It’s easy to say the Ravens should focus more on the running game with their lack of receiving targets, but you have to be at least a little concerned with the performance of the offensive line in that department through two weeks.
Both Denver and Cleveland possess strong front sevens, so it’d be unfair to judge too harshly, but a 2.8 yards per carry average (28th in the NFL) on 57 rushing attempts doesn’t suggest the ground attack being the cure to the offensive woes. To their credit, the Ravens stuck with the running game and were 7-for-9 on third down in the second half of their win against Cleveland, but several of those conversions were of the longer variety after gaining little on the ground on first and second down.
The notion that you’re wearing down a defense by committing to the run is valid, but that only goes so far, according to Harbaugh, making it difficult to be patient over the course of a game.
“You’re not always wearing them down,” Harbaugh said. “Sometimes, they’re just getting stronger. You’ve got to gauge that a little bit. We’d sure like runs to go for more than one or two yards, but I think we understand that sometimes that happens against a good defense. You have to get better at everything.”
While the Ravens are confident that they can run to the right side behind Pro Bowl guard Marshal Yanda and a healthy Michael Oher, there are concerns elsewhere as left tackle Bryant McKinnie isn’t considered a strong run blocker and the strength of new center Gino Gradkowski has come into question. The most surprising concern of the offensive line, however, might be the early play of second-year left guard Kelechi Osemele, who dominated at the position in last year’s postseason but hasn’t graded out well. Osemele’s pass protection has been even more problematic as he surrendered four hurries on Sunday, according to Pro Football Focus.
With the deficiencies at wide receiver and tight end clear and the potential need to rely more on the running game, the Ravens need their offensive line to be one of the best units in the league and to play like it did last January.
In the early portion of 2013, we haven’t seen that.
Doss solidifies return game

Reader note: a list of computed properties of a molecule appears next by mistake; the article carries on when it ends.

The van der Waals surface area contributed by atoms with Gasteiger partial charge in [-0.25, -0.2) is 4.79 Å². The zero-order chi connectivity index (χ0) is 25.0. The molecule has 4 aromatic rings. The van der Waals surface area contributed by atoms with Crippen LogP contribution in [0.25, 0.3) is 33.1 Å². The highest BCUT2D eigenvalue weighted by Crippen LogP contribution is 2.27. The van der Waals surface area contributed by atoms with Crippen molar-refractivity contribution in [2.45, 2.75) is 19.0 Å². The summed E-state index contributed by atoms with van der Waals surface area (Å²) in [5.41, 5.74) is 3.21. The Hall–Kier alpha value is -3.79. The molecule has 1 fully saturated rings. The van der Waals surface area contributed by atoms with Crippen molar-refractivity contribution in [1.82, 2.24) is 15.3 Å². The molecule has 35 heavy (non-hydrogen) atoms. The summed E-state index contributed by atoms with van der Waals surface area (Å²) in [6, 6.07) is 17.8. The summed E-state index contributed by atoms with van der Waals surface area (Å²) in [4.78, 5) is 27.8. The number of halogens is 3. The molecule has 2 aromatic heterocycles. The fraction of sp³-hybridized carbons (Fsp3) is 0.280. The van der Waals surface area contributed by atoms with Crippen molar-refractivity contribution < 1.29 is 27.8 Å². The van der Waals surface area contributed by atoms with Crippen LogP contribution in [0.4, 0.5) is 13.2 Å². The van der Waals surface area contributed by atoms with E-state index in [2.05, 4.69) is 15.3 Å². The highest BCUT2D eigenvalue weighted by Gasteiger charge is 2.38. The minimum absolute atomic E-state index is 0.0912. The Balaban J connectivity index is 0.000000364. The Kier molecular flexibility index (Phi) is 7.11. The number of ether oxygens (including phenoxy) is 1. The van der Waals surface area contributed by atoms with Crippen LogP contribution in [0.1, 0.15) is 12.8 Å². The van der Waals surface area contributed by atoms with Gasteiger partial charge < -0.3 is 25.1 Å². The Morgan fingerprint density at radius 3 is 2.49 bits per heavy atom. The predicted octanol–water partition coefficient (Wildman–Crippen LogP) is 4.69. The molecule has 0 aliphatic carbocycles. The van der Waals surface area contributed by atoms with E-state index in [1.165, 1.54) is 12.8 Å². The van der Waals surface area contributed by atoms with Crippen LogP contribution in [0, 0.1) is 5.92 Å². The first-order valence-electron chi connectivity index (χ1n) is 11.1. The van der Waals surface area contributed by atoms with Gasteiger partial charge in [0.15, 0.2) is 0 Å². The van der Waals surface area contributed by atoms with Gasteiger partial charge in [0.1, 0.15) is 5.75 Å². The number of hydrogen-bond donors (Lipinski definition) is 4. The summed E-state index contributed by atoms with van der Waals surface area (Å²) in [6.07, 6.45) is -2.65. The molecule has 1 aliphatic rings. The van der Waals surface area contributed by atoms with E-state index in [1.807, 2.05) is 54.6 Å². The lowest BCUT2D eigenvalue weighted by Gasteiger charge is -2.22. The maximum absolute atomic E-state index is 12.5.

After the Ravens lost Pro Bowl return specialist Jacoby Jones in the first half of their Week 1 loss at Denver, determining who would handle return duties was anybody’s guess after running back Bobby Rainey was claimed off waivers before making it to the practice squad at the end of the preseason.
Re-signed early last week, wide receiver Tandon Doss ended up filling in admirably on kickoffs and punt returns, curing what looked like a potential problem for at least his first week on the job. Doss lacks the game-changing speed of Jones, but if he can secure the ball, make good decisions, and trust special teams coordinator Jerry Rosburg’s blocking schemes on returns, he is quick enough to gain positive yardage like he did on the 22-yard punt return that set the Ravens up on a short field in the fourth quarter against the Browns.
“He really solidified us back there with Jacoby being out and made the plays,” Harbaugh said. “He set up the score at the end of the game with the [22-yard] punt return or whatever it was. We got the ball down at the 42-yard line, I think, and took it in to score.”
Doss’ ability to handle both punts and kickoffs also allows the Ravens more flexibility on game days when they are only able to use 46 active players. Against the Browns, many assumed the newly-signed Shaun Draughn would return kickoffs because of his experience with Kansas City, but the Ravens ultimately listed him as inactive because of Doss’ ability to handle double duty as a returner.
Doss further proved his value as a gunner on the punt team, downing a Sam Koch punt at the 1-yard line in the fourth quarter and putting the struggling Browns offense in a huge hole late in the game.